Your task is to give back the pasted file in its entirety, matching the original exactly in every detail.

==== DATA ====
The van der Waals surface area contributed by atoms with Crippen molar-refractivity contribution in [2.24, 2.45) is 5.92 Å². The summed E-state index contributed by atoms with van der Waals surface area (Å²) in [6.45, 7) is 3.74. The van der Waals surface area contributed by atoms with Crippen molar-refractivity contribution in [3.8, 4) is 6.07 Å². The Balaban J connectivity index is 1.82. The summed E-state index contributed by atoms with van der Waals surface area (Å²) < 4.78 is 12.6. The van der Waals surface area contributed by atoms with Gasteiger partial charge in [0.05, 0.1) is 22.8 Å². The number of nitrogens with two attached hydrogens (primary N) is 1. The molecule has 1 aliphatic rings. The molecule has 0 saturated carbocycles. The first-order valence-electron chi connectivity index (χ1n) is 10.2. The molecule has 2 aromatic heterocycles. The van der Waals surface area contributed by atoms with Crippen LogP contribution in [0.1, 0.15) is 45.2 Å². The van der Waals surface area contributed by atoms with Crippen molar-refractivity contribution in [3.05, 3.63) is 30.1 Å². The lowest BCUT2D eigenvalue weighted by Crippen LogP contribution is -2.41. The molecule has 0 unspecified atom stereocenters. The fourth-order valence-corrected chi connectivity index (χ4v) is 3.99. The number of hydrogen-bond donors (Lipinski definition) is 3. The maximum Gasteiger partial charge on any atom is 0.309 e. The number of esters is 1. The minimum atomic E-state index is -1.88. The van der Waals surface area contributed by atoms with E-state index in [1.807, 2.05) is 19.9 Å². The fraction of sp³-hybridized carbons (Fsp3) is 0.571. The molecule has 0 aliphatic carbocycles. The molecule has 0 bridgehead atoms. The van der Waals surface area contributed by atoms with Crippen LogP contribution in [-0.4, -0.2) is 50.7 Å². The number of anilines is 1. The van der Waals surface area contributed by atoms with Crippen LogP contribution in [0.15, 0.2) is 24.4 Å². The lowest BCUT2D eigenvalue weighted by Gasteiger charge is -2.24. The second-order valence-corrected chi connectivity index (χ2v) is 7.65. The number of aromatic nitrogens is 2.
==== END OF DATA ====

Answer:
The van der Waals surface area contributed by atoms with Crippen molar-refractivity contribution in [2.24, 2.45) is 5.92 Å². The summed E-state index contributed by atoms with van der Waals surface area (Å²) in [6.45, 7) is 3.74. The van der Waals surface area contributed by atoms with Crippen molar-refractivity contribution in [3.8, 4) is 6.07 Å². The Balaban J connectivity index is 1.82. The summed E-state index contributed by atoms with van der Waals surface area (Å²) < 4.78 is 12.6. The van der Waals surface area contributed by atoms with Gasteiger partial charge in [0.05, 0.1) is 22.8 Å². The number of nitrogens with two attached hydrogens (primary N) is 1. The molecule has 1 aliphatic rings. The molecule has 0 saturated carbocycles. The first-order valence-electron chi connectivity index (χ1n) is 10.2. The molecule has 2 aromatic heterocycles. The van der Waals surface area contributed by atoms with Crippen LogP contribution in [0.1, 0.15) is 45.2 Å². The van der Waals surface area contributed by atoms with Crippen molar-refractivity contribution in [3.05, 3.63) is 30.1 Å². The lowest BCUT2D eigenvalue weighted by Crippen LogP contribution is -2.41. The molecule has 0 unspecified atom stereocenters. The fourth-order valence-corrected chi connectivity index (χ4v) is 3.99. The number of hydrogen-bond donors (Lipinski definition) is 3. The maximum Gasteiger partial charge on any atom is 0.309 e. The number of esters is 1. The minimum atomic E-state index is -1.88. The van der Waals surface area contributed by atoms with E-state index in [1.807, 2.05) is 19.9 Å². The fraction of sp³-hybridized carbons (Fsp3) is 0.571. The molecule has 0 aliphatic carbocycles. The molecule has 0 bridgehead atoms. The van der Waals surface area contributed by atoms with Crippen LogP contribution in [-0.4, -0.2) is 50.7 Å². The number of anilines is 1. The van der Waals surface area contributed by atoms with Crippen LogP contribution in [0.15, 0.2) is 24.4 Å². The lowest BCUT2D eigenvalue weighted by Gasteiger charge is -2.24. The second-order valence-corrected chi connectivity index (χ2v) is 7.65. The number of aromatic nitrogens is 2.